We are on the edge of Christmas, scrambling to finish last-minute shopping and wrapping, or maybe worrying about how things will go with family this year, or perhaps sad we won’t have a big Christmas, or wondering if this Christmas might be merry after all. Christmas brings up a lot of feelings for a lot of reasons, but when we turn to our faith rather than our culture to consider Christmas, we find cause to celebrate and we can rejoice!
Whether you come to one of our Christmas services or whether you are away with friends and family in another city, we will all celebrate the miracle that, long ago, God chose to join us in our lives. This is an ancient story, a story so often told that we might no longer feel wonder at it. But what a wonder it is! God chose to join us—here!—in our messy lives, in their dailiness and beauty, in our sorrow and the joy, our anger and peace, promising with that moment that we are never alone, that we can be certain that God understands our lives and dignifies each moment because it is God-breathed and God-known.
This is a Holy Time. It can be easy to be distracted now, by the busyness of the season, by things not turning out the way we had hoped. When I am feeling overwhelmed in this season, I remember the great wisdom of A Charlie Brown Christmas. After all his plans go awry, Charlie Brown cries out: “Isn’t there anyone who knows what Christmas is all about?” And then Linus—he who always carries his security blanket—tells the Christmas story that we hear each year.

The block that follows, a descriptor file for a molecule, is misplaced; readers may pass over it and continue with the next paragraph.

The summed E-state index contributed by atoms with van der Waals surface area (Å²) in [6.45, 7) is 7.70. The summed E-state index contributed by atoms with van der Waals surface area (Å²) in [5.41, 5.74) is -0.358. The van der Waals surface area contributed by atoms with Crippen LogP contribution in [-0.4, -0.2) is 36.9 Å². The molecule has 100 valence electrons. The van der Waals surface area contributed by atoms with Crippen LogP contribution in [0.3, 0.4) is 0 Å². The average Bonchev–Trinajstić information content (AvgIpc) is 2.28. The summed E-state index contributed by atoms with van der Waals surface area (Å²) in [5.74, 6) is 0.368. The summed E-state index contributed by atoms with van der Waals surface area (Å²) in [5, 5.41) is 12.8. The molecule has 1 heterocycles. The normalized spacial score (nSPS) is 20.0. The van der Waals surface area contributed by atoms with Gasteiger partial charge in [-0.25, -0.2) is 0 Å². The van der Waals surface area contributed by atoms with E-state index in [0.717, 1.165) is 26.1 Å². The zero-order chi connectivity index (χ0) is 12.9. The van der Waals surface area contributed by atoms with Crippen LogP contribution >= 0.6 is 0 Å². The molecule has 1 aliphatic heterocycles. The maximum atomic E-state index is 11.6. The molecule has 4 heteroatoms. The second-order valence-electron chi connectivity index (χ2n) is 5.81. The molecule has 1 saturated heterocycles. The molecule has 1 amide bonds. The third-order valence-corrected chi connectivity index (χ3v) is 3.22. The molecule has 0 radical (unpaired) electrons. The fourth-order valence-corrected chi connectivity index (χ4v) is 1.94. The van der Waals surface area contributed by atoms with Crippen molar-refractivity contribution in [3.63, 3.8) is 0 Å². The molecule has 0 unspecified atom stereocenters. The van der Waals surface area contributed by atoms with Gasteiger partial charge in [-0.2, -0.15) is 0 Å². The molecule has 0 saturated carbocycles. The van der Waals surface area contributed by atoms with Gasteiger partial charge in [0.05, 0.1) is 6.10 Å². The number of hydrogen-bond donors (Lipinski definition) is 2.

The lights go down, the spotlight shines on Linus as he tells the story from the Gospel of Luke: “And there were in the same country shepherds abiding in the field, keeping watch over their flock by night. And lo, the angel of the Lord came upon them, and the glory of the Lord shone round about them: and they were sore afraid. And the angel said unto them, ‘Fear not:”
Then Linus DROPS his security blanket, no longer in need of it, and continues, “for behold, I bring unto you good tidings of great joy, which shall be to all people. For unto you is born this day in the City of David a Savior, which is Christ the Lord. And this shall be a sign unto you; Ye shall find the babe wrapped in swaddling clothes, lying in a manger.’ And suddenly there was with the angel a multitude of the heavenly host, praising God, and saying, ‘Glory to God in the highest, and on earth peace, good will toward men.'”
After proclaiming that miraculous story, Linus says, simply, “That’s what Christmas is all about, Charlie Brown.”
Whether celebrating on your own or surrounded by loved ones, I hope you know the glory of God, that God has joined us for love of us, for love of YOU. Fear not. That’s what Christmas is all about.
P.S. And if you need some ragged joy on Christmas morning, listen to “Fairytale of New York” by the Pogues, which I preached about on the Second Sunday of Advent.